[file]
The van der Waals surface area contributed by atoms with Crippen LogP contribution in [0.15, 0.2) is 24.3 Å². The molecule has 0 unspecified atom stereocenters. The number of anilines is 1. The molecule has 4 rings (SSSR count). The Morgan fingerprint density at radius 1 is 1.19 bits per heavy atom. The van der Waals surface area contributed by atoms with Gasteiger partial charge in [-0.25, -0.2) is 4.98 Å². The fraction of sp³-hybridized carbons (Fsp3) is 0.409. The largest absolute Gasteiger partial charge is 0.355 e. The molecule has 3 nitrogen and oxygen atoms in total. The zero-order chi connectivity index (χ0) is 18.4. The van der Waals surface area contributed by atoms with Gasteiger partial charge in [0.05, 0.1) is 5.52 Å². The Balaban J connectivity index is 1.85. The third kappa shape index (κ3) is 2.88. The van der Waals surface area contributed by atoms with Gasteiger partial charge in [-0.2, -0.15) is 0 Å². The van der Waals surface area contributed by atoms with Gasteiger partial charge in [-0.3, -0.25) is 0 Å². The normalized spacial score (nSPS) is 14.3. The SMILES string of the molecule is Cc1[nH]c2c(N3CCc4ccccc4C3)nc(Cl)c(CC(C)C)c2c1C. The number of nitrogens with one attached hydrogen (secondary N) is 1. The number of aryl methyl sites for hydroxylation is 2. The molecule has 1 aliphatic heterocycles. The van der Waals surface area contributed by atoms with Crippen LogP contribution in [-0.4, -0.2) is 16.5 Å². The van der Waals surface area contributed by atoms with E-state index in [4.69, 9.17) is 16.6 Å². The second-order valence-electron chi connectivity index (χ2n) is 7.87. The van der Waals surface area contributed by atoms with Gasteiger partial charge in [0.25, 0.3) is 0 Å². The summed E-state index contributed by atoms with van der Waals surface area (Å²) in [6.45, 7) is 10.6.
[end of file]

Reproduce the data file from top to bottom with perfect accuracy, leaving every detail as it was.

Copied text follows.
The van der Waals surface area contributed by atoms with Crippen LogP contribution in [0.15, 0.2) is 24.3 Å². The molecule has 0 unspecified atom stereocenters. The number of anilines is 1. The molecule has 4 rings (SSSR count). The Morgan fingerprint density at radius 1 is 1.19 bits per heavy atom. The van der Waals surface area contributed by atoms with Gasteiger partial charge in [-0.25, -0.2) is 4.98 Å². The fraction of sp³-hybridized carbons (Fsp3) is 0.409. The largest absolute Gasteiger partial charge is 0.355 e. The molecule has 3 nitrogen and oxygen atoms in total. The zero-order chi connectivity index (χ0) is 18.4. The van der Waals surface area contributed by atoms with Gasteiger partial charge in [0.05, 0.1) is 5.52 Å². The Balaban J connectivity index is 1.85. The third kappa shape index (κ3) is 2.88. The van der Waals surface area contributed by atoms with Gasteiger partial charge in [-0.2, -0.15) is 0 Å². The van der Waals surface area contributed by atoms with Gasteiger partial charge in [-0.3, -0.25) is 0 Å². The normalized spacial score (nSPS) is 14.3. The SMILES string of the molecule is Cc1[nH]c2c(N3CCc4ccccc4C3)nc(Cl)c(CC(C)C)c2c1C. The number of nitrogens with one attached hydrogen (secondary N) is 1. The number of aryl methyl sites for hydroxylation is 2. The molecule has 1 aliphatic heterocycles. The van der Waals surface area contributed by atoms with Crippen LogP contribution in [-0.4, -0.2) is 16.5 Å². The van der Waals surface area contributed by atoms with E-state index in [4.69, 9.17) is 16.6 Å². The second-order valence-electron chi connectivity index (χ2n) is 7.87. The van der Waals surface area contributed by atoms with Gasteiger partial charge in [0.25, 0.3) is 0 Å². The summed E-state index contributed by atoms with van der Waals surface area (Å²) in [6.45, 7) is 10.6.